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Cut Copy: 'We’re Always On The Search For What’s Not Cool'

Cut Copy: 'We’re Always On The Search For What’s Not Cool'


On the heels of their psychedelic, house-infused new album, 'Free Your Mind,' the Aussie band’s bassist, Ben Browning, talks sax, drugs, and Alexander Skarsgard’s six-pack

You can essentially thank three musical acts for crumbling the divide between dance and indie rock in the aughties: the Rapture, LCD Soundsystem, and Cut Copy, the Australian export whose 2008 modern classic, In Ghost Colours, made a serious case for the group being crowned the new New Order.

Where that album merged garage punk, shimmering synths, woozy Fleetwood Mac guitars, and stadium-size disco choruses, the band's newly released fourth record, Free Your Mind, is a full-throttle blast of early-'90s acid-house nostalgia.

In addition to the video for its title single, which stars Alexander Skarsgard as a half-naked cult leader, the band recently applied the inspirations behind the album--shedding inhibitions, feeling the love, musical euphoria--to a global multimedia campaign. In early September, they mounted six far-flung "Free Your Mind" billboards that allowed listeners to play the new track on their smartphones, thus encouraging them to embark on their own little pilgrimages.


Some may scoff at the bombast and gimmickry of it all, but anyone familiar with Cut Copy would argue that the venture has made their return feel as flashy, immersive, and unapologetically optimistic as the sound they've come to master: a joyous, retro-futuristic pop hybrid that sets them apart from the current glut of sexed-up, manufactured EDM dominating top 40 radio. These guys aren't afraid to look back, think big, or wear their hearts on their sleeves, even when that means urging listeners to cross the desert and climb a mountain to find their place on that great dance floor in the sky.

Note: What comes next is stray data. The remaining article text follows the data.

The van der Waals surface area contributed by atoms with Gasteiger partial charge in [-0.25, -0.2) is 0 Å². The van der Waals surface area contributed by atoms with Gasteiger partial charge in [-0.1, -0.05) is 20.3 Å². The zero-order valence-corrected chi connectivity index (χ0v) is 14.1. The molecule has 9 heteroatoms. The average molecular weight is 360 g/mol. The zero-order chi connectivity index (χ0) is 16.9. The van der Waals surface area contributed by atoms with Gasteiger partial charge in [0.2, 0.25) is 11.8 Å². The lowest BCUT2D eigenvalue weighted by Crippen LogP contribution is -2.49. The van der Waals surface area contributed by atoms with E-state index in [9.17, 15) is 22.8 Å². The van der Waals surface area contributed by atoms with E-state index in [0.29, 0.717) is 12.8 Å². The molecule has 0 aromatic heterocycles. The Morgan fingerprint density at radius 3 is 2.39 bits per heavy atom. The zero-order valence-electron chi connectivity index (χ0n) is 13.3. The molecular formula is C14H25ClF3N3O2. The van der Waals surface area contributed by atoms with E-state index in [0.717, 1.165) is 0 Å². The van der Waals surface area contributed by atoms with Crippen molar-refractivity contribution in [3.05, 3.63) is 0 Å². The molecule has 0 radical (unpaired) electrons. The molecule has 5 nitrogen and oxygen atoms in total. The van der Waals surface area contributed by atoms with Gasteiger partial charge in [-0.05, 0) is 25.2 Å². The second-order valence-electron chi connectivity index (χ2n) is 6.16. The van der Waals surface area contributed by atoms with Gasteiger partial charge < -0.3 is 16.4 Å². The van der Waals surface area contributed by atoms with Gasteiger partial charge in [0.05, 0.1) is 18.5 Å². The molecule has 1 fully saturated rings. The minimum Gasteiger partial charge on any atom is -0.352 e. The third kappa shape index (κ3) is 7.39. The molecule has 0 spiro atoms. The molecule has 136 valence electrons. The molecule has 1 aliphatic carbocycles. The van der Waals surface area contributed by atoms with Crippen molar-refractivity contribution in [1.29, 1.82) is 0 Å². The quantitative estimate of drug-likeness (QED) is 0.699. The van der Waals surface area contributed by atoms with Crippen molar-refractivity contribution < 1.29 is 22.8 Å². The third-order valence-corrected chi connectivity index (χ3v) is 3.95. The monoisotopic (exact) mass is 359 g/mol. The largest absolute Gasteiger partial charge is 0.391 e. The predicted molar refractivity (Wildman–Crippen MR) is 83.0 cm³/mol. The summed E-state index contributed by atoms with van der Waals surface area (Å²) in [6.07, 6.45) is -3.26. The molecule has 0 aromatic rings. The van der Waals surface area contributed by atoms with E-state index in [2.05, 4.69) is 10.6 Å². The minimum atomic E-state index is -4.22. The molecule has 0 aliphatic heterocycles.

As the foursome made its way through Nevada during a recent stretch of U.S. performances, we caught up with Cut Copy bassist Ben Browning to discuss the new album, embracing the "uncool," and why Skarsgard should always be shirtless.

Out: So, first off: You do realize that "Free Your Mind" is the name of a very popular, anthemic 1992 song by R&B divas En Vogue. That's a hard act to follow.

Ben Browning: Well, it's a pretty common catchphrase. No one owned that message. Yeah, free your mind and the hair will follow.

It's funny that you're currently near Reno, considering you guys seem to be dipping into some trippy, Burning Man territory with this record. What drew you to the psychedelic sounds that dominate so much of Free Your Mind?

When the band started, everyone talked about how we liked the '80s, but we've always listened to a wide, eclectic collection of music. The psychedelic vibe is something that has always been present on our records--the influence of My Bloody Valentine or Spacemen 3. I think we were mining a little bit of an early-'90s acid house, kind of Primal Scream sound, and a lot of that draws on psychedelic Rolling Stones stuff. So I guess we are interested in that sound.